Yin (2009) pointed out that "how" and "why" questions are better answered through qualitative case study, which, in this instance, was done through interviewing the sample of QM implementation experts. Structured interview questions were developed by QM Senior Research Colleagues, a group of higher education faculty from QM institutions with expertise in online instruction and research. Interview questions asked about implementation strategies and efforts, and the interviews lasted approximately 30 minutes each.

Interviews

Interviews were conducted by the same interviewer, via Zoom, and were recorded with participant’s permission. All interviewees received the same questions, which were open-ended and included several prompts along the way. The interview questions were informed by the five levels of the CEQA and were asked in such a way as to encourage interviewees to describe what their institutional experiences had been and what their future vision of QA implementation was. The interviewer did not reveal the CEQA model until the end of the interview so as not to influence the responses and avoided steering the discussion with her own comments.

The interview script began,

To ground our conversation, QM is seeking to validate and refine a model of QM/QA implementation that our Director has created based on her observations over the years of QM’s existence. I don’t want to influence your comments today, so I’ll share the model with you at the end of our conversation. Basically, it is a continuum of implementation with five different levels that go from low to high.

The interview guide consisted of the following questions, and began with the: “Think back to when your institution was first introducing QM and describe what was done.”

  1. If you were to introduce QM at an institution, what would you do and how would you do it?  What might you do differently from how your institution did it?
  2. To take the next step and be a little more systematic in your use of QM, describe what you would do and how you would do it.
  3. Would you use data to make improvements, and what would those be?
  4. Do you have or do you envision any activities that are examples of comparing organizational units or your institution to external peer group standards?
  5. How would you describe a comprehensive, institution-wide use of QM and quality assurance as a long-term strategy?

After initial interview questions were answered, the interviewer shared her screen to show interviewees the CEQA model and provided a brief explanation of the model. Reactions and comments from the interviewees were captured.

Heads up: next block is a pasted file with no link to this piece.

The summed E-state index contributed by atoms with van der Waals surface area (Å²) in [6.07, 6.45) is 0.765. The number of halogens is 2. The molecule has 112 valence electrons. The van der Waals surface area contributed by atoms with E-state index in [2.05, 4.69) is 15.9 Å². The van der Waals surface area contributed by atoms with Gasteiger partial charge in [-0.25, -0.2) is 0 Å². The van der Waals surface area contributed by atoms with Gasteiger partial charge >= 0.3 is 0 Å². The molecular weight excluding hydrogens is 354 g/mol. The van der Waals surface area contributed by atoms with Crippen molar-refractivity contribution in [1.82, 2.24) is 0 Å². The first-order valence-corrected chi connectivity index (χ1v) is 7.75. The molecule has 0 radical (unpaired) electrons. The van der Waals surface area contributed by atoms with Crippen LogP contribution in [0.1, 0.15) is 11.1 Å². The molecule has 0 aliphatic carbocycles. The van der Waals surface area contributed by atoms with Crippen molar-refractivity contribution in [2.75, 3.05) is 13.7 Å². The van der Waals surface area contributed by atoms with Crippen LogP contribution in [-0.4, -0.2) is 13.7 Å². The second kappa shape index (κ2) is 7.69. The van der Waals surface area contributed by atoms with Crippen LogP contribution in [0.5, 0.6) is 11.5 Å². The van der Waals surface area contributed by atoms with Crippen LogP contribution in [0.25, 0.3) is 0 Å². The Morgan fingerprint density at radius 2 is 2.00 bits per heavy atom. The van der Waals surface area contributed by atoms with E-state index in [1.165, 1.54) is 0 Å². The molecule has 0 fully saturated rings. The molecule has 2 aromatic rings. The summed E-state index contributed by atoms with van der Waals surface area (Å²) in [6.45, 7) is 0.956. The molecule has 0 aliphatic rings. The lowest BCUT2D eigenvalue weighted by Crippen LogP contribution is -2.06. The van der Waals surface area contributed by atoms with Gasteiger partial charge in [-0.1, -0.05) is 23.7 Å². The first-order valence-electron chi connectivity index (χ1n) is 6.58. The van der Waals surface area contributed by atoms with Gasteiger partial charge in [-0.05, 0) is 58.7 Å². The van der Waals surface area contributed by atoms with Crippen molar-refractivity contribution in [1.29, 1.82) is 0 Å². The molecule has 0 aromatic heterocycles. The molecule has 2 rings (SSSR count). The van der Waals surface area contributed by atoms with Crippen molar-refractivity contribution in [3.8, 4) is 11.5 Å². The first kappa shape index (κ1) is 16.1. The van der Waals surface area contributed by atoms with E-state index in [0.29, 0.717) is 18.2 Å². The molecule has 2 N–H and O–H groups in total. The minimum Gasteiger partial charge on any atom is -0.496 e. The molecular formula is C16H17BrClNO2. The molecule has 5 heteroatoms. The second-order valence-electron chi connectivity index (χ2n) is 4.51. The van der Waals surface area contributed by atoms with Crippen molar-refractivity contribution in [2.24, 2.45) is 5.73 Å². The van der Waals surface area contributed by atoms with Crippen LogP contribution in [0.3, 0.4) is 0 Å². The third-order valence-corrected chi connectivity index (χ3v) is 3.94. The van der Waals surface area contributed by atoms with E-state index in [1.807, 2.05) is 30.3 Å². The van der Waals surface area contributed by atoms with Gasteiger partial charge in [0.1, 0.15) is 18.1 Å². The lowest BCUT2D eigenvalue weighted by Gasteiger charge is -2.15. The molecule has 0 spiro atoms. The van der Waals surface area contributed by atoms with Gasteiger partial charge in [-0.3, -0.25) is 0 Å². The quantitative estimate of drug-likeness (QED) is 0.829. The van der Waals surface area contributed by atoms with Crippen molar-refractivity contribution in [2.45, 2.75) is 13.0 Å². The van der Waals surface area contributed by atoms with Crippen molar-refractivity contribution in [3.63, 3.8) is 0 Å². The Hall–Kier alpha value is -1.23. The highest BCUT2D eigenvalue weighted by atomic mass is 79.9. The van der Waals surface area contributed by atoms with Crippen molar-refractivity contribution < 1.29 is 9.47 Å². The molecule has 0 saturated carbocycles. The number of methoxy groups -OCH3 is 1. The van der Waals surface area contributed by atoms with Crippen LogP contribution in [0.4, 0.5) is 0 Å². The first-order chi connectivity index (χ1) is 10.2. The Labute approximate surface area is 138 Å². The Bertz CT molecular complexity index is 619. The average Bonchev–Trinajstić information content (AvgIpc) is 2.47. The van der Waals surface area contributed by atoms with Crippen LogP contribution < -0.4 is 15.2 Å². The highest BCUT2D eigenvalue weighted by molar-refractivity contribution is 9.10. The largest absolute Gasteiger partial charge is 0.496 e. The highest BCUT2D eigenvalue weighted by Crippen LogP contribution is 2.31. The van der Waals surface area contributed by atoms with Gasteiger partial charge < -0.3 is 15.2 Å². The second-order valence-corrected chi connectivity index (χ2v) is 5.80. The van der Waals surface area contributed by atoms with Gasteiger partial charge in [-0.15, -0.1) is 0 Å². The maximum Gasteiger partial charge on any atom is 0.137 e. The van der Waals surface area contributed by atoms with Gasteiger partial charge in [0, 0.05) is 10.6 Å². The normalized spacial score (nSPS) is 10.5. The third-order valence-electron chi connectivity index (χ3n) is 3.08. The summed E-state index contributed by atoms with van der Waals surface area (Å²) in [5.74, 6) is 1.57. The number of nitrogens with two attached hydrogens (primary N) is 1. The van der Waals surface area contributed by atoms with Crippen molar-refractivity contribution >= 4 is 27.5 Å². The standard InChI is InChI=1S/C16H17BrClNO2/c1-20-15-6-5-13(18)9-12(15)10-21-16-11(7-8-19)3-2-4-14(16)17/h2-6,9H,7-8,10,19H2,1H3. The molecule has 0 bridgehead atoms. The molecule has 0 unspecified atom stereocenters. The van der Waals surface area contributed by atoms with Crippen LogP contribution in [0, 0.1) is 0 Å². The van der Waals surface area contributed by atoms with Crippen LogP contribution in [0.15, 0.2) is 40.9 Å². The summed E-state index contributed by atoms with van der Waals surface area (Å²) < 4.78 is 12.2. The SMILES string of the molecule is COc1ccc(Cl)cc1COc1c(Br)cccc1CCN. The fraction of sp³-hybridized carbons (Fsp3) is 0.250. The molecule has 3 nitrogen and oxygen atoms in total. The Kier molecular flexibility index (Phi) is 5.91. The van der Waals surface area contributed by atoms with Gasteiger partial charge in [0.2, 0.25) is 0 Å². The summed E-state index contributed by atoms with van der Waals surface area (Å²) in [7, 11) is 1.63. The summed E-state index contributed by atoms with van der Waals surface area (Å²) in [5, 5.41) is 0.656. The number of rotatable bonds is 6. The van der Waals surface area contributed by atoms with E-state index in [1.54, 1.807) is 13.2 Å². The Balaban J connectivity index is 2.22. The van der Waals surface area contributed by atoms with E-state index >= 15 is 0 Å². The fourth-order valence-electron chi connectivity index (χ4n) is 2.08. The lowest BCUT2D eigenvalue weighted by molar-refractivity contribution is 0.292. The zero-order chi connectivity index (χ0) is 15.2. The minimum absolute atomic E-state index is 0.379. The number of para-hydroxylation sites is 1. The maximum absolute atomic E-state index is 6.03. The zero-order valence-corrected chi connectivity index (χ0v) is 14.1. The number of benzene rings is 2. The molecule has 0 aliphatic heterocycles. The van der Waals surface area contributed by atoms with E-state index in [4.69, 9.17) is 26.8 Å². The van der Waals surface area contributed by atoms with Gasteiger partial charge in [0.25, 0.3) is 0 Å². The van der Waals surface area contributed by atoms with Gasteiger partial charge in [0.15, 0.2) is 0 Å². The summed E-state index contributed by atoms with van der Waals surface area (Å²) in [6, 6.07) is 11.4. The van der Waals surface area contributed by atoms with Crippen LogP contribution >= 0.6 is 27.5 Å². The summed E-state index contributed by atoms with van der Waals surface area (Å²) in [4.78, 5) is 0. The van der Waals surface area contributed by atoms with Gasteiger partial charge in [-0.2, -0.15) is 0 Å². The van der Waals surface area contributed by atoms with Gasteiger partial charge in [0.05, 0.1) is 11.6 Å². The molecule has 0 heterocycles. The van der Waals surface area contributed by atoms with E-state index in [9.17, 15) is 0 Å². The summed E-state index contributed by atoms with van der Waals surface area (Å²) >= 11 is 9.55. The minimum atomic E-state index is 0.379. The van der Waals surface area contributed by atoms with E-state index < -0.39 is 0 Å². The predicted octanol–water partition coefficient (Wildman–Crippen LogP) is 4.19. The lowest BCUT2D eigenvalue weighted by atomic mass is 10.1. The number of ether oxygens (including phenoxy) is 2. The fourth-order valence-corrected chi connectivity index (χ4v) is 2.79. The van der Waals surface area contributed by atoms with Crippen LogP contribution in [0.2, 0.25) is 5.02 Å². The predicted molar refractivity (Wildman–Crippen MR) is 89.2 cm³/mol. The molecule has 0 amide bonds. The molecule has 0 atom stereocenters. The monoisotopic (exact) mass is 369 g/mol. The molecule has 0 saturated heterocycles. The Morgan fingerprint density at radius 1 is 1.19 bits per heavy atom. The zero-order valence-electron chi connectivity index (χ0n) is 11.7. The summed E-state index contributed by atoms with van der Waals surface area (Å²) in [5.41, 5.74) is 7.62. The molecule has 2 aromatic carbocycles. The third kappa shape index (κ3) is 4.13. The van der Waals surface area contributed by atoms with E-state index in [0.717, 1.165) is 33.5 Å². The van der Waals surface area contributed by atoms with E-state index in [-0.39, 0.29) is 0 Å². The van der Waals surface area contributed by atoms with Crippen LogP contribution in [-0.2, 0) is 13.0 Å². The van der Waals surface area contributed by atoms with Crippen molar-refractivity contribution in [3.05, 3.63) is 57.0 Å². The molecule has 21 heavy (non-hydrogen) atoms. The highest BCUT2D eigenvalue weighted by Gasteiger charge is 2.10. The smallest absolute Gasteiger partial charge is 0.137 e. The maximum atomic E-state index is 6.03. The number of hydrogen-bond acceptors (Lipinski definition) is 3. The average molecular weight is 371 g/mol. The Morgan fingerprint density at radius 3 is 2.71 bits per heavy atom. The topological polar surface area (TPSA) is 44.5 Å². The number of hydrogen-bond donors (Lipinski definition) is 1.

Analysis

Interviews were professionally transcribed, and a preliminary analysis by the interviewer was completed in October 2018. A deeper, qualitative analysis using Atlas, an established qualitative software program was completed during 2019. Using a constant comparative method (Boeije, 2002), this analysis confirmed thematic findings from the preliminary analysis and provided rich quality assurance and change management implementation examples.

Findings

While the themes that emerged from the interviews were closely related to implementation of QM tools and processes, these themes reveal points that can be mapped to a broader QA system.

Theme One:  Early Implementation of a QA System

One of the critical factors necessary to implement a QA system within a higher education organization was the presence and active support of a “champion” at a high level in the institution. Support from this person, most often noted as a provost or vice president, lent credibility to the process and helped elicit faculty support. At the same time, this upper-level support was necessary, but not sufficient. In the majority of institutions included in the sample, there was initially widespread faculty resistance to implementation of the QA system. Faculty, who are used to working as independent agents and coin this independence as their “academic freedom,” were resistant to what they perceived as efforts to control or interfere in their teaching in some way. Accrediting agencies’ positive views of the use of a QA system was one factor identified by several interview respondents as a motivating factor for QA implementation, along with the potential for quality online education to be a marketing or differentiating strategy for the university. 

Theme Two:  Factors that Impact Moving the Implementation to Second Stages

Faculty “early adopters” were critical factors at many institutions in moving beyond an initial stage of implementation by promoting QM/QA faculty and instructional design staff training and use of the QA standards to design online courses. There was no particular profile of these early adopters identified, except to say they were often risk takers and envisioned early on the potential of online learning. Adoption of a QA system often involved gaining acceptance by the faculty governance system and/or the faculty union, if applicable, and this process was also positively influenced by the early adopters. Additionally, faculty early adopters also helped gain approval for QA efforts by comparing their experience to that of faculty at higher education institutions that were further along in their implementation.